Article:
When you think of threats that may compromise your encrypted personal, or business files, the last thing that comes to mind is the popular document editors you regularly handle your docs with. However, the working mechanisms of these applications may pose just as much privacy threats to your files as evil-minded cyber-crooks operating from Russia, or China do.
Case in point, the auto-recovery feature in MS Office and OpenOffice. By default, the apps save copies of docs you are working on to your computer’s hard drive in every 10-15 minutes so that your unsaved edits can be rescued if there is a system crash, power failure, or an application crash.
While this handy feature can save you from the hassle of having to redo hours of work, or losing critical data, it’s worth getting familiar with its working mechanism from a privacy point of view.
The afterlife of your deleted auto-recovery files
If you read the support documentation on the official MS Office and OpenOffice sites, the companies claim that auto-recovery copies are deleted as soon as the file is manually saved, or you quit the editor. While this sounds very reassuring, a little experiment can reveal a severe privacy threat “deleted” auto-recovery files pose.
Let’s say you have just successfully recovered a corrupted file in MS Office after an application crash. You save the file manually so, in theory, the autorecovery file is now gone. However, if you run a file recovery application on your computer, it restores the autorecovery file in a short while! If you could undelete the copy, unauthorized parties accessing your lost, or stolen laptop can also do it despite the original file being “securely” encrypted!
How is it possible that deleted auto-recovery files can be restored?
To properly understand this issue, we need to differentiate between default Windows deletion and secure deletion.
Secure deletion (also called wiping, erasing, shredding) refers to the process of overwriting the data contained in a file with random characters to ensure that the original data is impossible to restore. Data erasure and privacy protection software employ government-grade algorithms to overwrite the original data with complex patterns, multiple times.
On the other hand, the default Windows deletion only removes the deleted file’s reference and marks the disk area occupied by the file available for overwriting. In this case the file content is not destroyed, but stays on the free space of the disk drive you work on, waiting for new files to overwrite it.
Since Windows employs a user-independent pattern to gradually overwrite the files it throws on the free space, an unauthorized person can restore your “deleted” auto-recovery files weeks, months, or, in extreme cases, even years after MS Office, or OpenOffice “deleted” them.
As a conclusion, the recovery of your deleted auto-recovery files is possible because both MS Office and OpenOffice avail of the default Windows deletion, instead of performing secure deletion.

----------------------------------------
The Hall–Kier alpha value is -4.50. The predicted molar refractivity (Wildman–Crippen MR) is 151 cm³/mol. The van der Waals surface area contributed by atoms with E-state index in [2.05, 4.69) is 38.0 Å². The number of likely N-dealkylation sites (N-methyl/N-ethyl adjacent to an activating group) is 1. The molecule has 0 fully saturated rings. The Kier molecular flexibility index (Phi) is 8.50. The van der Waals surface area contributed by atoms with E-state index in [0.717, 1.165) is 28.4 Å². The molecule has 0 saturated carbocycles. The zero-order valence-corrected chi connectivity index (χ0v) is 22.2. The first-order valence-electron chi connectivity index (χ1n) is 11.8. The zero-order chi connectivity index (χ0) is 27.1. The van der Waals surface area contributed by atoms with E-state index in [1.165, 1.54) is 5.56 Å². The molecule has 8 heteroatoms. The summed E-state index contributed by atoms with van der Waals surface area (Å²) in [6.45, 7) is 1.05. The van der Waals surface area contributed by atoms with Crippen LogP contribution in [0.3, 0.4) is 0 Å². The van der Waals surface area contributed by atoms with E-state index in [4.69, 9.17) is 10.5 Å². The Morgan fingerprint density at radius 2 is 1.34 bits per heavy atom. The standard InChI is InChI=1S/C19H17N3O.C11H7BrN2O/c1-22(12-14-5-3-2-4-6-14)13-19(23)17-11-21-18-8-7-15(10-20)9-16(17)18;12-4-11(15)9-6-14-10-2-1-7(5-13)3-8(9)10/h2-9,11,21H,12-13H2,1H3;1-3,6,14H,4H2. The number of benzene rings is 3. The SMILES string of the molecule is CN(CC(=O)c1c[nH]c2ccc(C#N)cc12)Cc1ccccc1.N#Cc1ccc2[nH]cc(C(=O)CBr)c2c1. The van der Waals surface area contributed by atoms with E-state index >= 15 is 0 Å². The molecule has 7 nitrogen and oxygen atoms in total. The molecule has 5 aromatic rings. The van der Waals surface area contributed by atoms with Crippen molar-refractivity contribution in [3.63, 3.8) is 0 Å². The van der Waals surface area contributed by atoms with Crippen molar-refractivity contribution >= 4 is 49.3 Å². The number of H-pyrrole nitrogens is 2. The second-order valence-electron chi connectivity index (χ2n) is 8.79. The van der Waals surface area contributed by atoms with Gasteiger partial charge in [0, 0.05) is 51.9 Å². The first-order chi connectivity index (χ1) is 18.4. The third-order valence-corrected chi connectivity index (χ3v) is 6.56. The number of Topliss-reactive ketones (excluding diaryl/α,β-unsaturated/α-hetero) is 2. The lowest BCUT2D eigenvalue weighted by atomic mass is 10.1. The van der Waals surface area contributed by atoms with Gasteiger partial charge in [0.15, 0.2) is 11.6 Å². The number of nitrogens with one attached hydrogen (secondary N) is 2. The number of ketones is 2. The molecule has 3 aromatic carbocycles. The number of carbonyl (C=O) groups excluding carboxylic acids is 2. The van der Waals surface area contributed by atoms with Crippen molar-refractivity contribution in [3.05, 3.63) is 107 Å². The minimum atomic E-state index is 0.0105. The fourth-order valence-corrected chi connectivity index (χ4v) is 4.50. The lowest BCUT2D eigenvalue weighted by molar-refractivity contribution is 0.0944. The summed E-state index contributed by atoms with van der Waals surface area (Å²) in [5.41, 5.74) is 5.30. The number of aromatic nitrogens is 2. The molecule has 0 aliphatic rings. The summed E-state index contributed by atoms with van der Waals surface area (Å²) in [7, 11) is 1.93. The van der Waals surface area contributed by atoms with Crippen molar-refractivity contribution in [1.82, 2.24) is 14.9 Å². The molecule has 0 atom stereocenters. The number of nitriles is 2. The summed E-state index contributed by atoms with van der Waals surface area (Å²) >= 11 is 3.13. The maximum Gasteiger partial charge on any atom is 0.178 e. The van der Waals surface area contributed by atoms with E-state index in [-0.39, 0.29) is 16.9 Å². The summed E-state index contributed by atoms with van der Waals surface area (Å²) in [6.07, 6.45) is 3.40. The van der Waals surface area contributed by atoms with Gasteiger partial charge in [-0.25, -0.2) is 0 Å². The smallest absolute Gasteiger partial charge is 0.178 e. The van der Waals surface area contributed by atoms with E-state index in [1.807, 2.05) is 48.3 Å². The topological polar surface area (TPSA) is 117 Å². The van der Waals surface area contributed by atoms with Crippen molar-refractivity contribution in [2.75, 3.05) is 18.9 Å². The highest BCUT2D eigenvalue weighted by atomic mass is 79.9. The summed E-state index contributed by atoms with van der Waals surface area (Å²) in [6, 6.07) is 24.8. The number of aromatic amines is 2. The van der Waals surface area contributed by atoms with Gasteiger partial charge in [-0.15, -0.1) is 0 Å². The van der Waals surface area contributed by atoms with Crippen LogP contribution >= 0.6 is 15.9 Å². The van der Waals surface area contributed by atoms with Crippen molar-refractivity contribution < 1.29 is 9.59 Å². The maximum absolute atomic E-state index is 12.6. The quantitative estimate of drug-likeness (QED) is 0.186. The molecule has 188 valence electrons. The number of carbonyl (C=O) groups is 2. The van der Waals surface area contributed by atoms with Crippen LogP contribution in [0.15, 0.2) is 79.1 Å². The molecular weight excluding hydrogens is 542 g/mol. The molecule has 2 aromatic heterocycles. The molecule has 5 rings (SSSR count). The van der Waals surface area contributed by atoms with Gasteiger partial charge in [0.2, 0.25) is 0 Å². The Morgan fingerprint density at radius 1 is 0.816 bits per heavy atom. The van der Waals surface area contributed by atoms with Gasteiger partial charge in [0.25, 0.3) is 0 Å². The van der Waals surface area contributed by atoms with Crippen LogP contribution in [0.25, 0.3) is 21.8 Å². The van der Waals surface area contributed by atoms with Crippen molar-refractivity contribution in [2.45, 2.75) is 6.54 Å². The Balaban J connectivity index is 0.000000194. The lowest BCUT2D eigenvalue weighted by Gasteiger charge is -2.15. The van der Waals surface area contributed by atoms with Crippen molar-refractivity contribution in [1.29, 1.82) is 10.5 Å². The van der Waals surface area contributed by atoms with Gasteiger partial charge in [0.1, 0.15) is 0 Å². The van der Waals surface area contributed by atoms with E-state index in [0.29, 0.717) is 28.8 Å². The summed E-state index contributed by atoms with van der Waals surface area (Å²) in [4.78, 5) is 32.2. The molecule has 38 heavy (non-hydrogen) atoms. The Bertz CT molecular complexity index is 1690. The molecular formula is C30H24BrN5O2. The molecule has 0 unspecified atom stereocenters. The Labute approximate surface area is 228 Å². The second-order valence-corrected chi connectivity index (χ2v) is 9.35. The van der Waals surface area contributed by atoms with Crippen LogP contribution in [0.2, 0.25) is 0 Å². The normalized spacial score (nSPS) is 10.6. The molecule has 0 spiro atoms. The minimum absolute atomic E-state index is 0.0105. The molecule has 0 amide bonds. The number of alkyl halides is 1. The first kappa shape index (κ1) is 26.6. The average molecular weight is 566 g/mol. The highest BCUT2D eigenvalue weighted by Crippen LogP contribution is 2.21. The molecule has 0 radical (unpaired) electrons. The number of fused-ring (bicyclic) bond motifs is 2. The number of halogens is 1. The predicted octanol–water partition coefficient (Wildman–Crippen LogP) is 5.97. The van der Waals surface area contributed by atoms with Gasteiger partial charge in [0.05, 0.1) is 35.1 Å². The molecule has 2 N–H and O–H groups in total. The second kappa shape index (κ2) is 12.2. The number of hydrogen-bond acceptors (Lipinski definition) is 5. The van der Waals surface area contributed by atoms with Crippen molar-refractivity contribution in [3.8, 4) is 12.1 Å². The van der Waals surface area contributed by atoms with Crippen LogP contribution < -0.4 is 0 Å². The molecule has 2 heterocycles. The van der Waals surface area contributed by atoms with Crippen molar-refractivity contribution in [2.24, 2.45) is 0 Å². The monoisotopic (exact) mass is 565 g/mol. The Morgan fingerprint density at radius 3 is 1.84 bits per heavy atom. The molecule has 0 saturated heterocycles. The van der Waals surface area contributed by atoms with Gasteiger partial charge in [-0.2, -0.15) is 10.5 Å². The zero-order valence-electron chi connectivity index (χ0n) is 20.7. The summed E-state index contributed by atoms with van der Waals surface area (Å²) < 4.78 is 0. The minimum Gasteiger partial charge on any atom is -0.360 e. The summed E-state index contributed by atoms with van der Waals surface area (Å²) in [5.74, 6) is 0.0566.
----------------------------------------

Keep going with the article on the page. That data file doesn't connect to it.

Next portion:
In what format can deleted auto-recovery files be restored?
The bad news is that restored auto-recovery files come back to life in plain text format regardless that the original files are securely encrypted. It is because when you want to work with an encrypted file in your document editor, your encryption software first needs to decrypt your file (or you need to do it manually) in order for the document editor to be able to use it. If the file were opened in your doc editor in its encrypted format, you could only see an ocean of scrambled data. So anytime the suite creates an auto-recovery copy, that’s going to be the replica of the decrypted (plain text) file you last worked on.
Let me give you an example: You are updating your encrypted Excel chart called “My Passwords” in OpenOffice when your laptop’s battery dies. The next time you run OpenOffice, it asks you if you want it to recover the corrupted file (using the last copy it saved). If you click Yes, voila!, the suite presents you with a copy of your password list in plain text format. How could OpenOffice restore the encrypted file in plain text format? Simply because it saved a copy of the plain text file you were working on before the crash occurred.
Why do the suites not perform secure deletion?
The simple reason why the suites prefer the default Windows deletion is that it saves valuable time and resources for them and you. Secure deletion takes longer time than the default Windows deletion does, because of the meticulous overwriting process. However, when it comes to privacy security, the extra time secure deletion requires is a price worth paying. All the more so since there is an easy workaround the issue.
What’s the solution?
There are two things you need to do in order to tackle the privacy issue posed by auto-recovery copies:
- Disable Auto-recovery and enable Backup instead in MS Office, or OpenOffice and change the default location of the backup folders to an encrypted safe. This way your backup copies are securely stored and unsaved docs can be recovered in case there is a system crash, power failure, or application failure.
- With the help of a data erasure, or privacy protection software schedule an overnight wipe to get rid of the remains of deleted auto-recovery files that have accumulated on your hard drive so far. After the thorough wiping, no file recovery programs will be able restore the previously deleted auto-recovery copies from the disk.
Implementing these privacy measures will help you protect the security of your encrypted files while handling them with MS Office and OpenOffice.
About the author: Adam Csorghe works as Communications Manager at East-Tec , a privacy software company.